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Source: The Well-Educated Mind (2 edn 2016), p. 286 Top.

  For Aristotle, tragedy is always a moral enterprise: Capable men, he writes "should not be shown changing from prosperity to disaster because [1.] that is not terrible or pitiful, but simply repulsive; and dissolute men should not be shown changing from bad fortune to good, because [2.] it doesn't engage even sympathy, let alone pity or terror." Pity and terror are best aroused a good man is shown going from good fortune to bad; and the most pitiable things of all are acts done by blood relations to each other.

  1. Isn't Aristotle misanthropic in belitting downfalls?

  2. Why doesn't it?

  3. What's the source of this quote?

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The source is Aristotle's Poetics, presumably written around 335 BC. In the publicly accessible translation by F. A. Fyfe (Harvard University Press & Heinemann, 1932), the quote is in section 1452b of the Poetics (emphasis added):

Since then the structure of the best tragedy should be not simple but complex and one that represents incidents arousing fear and pity—for that is peculiar to this form of art—it is obvious to begin with that one should not show worthy men passing from good fortune to bad. That does not arouse fear or pity but shocks our feelings. Nor again wicked people passing from bad fortune to good. That is the most untragic of all, having none of the requisite qualities, since it does not satisfy our feelings or arouse pity or fear.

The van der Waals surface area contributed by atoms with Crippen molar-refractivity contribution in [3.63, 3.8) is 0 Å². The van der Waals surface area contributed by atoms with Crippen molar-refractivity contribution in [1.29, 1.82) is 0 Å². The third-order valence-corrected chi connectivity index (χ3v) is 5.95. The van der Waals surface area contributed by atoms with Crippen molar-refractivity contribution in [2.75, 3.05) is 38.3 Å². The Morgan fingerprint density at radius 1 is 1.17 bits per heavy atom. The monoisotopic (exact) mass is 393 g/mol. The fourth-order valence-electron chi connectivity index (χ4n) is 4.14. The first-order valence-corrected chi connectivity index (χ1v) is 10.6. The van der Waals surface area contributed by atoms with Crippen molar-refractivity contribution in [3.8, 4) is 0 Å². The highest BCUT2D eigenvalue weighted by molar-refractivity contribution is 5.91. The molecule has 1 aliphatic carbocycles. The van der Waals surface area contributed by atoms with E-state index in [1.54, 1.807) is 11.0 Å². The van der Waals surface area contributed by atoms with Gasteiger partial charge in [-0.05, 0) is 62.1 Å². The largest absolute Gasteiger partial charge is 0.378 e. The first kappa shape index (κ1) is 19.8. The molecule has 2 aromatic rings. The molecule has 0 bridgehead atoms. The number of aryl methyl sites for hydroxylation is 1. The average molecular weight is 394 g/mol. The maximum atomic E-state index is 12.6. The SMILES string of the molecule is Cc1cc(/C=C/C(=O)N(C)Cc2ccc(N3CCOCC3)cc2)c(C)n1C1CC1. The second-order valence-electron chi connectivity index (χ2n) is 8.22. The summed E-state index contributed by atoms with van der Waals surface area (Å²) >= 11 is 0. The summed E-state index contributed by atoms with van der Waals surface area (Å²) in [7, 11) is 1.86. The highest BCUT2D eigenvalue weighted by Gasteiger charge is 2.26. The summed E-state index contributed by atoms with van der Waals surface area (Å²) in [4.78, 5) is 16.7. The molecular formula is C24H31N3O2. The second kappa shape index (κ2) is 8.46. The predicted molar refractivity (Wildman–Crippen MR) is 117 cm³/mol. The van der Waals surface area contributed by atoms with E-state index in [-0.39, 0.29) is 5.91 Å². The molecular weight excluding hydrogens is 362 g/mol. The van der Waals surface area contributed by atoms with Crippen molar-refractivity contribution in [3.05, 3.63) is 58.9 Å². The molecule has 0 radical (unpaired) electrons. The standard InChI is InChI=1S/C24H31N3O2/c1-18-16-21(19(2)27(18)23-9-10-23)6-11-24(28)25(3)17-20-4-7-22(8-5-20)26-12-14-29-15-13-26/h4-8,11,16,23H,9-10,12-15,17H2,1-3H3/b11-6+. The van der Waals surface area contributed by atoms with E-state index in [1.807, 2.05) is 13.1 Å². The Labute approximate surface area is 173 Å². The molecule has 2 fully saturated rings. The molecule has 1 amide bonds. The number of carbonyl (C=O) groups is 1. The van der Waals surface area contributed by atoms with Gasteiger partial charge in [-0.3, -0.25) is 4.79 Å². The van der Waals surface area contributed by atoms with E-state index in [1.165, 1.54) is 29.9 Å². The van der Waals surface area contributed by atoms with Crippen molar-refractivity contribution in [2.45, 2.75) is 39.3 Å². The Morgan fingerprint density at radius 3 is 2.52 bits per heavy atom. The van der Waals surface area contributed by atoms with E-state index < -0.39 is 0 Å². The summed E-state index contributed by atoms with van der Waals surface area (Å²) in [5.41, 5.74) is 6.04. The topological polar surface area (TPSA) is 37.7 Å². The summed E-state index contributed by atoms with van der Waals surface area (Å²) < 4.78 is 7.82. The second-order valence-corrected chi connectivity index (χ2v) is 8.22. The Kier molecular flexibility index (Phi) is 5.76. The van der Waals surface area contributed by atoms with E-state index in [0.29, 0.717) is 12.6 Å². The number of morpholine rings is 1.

When Aristotle says that wicked people passing from bad fortune to good does not satisfy our feelings, he is most likely referring to our sense of poetic justice. In order to understand his rejection of tragedies about "worthy men passing from good fortune to bad", I think one should read on since Aristotle writes (emphasis added):

There remains then the mean between these. This is the sort of man who is not pre-eminently virt[u]ous and just, and yet it is through no badness or villainy of his own that he falls into the fortune, but rather through some flaw in him, he being one of those who are in high station and good fortune, like Oedipus and Thyestes and the famous men of such families as those. The successful plot must then have a single and not, as some say, a double issue; and the change must be not to good fortune from bad but, on the contrary, from good to bad fortune, and it must not be due to villainy but to some great flaw in such a man as we have described, or of one who is better rather than worse.

So the issue is not with downfalls as such but the cause of these downfalls: not simply bad fortune ("bad luck") but a flaw in the character itself. Since nobody is flawless, this is neither misanthropic nor belittling.

  • "Many that live deserve death. And some that die deserve life. Can you give it to them? Then do not be too eager to deal out death in judgement." – Rand al'Thor May 14 '18 at 15:13

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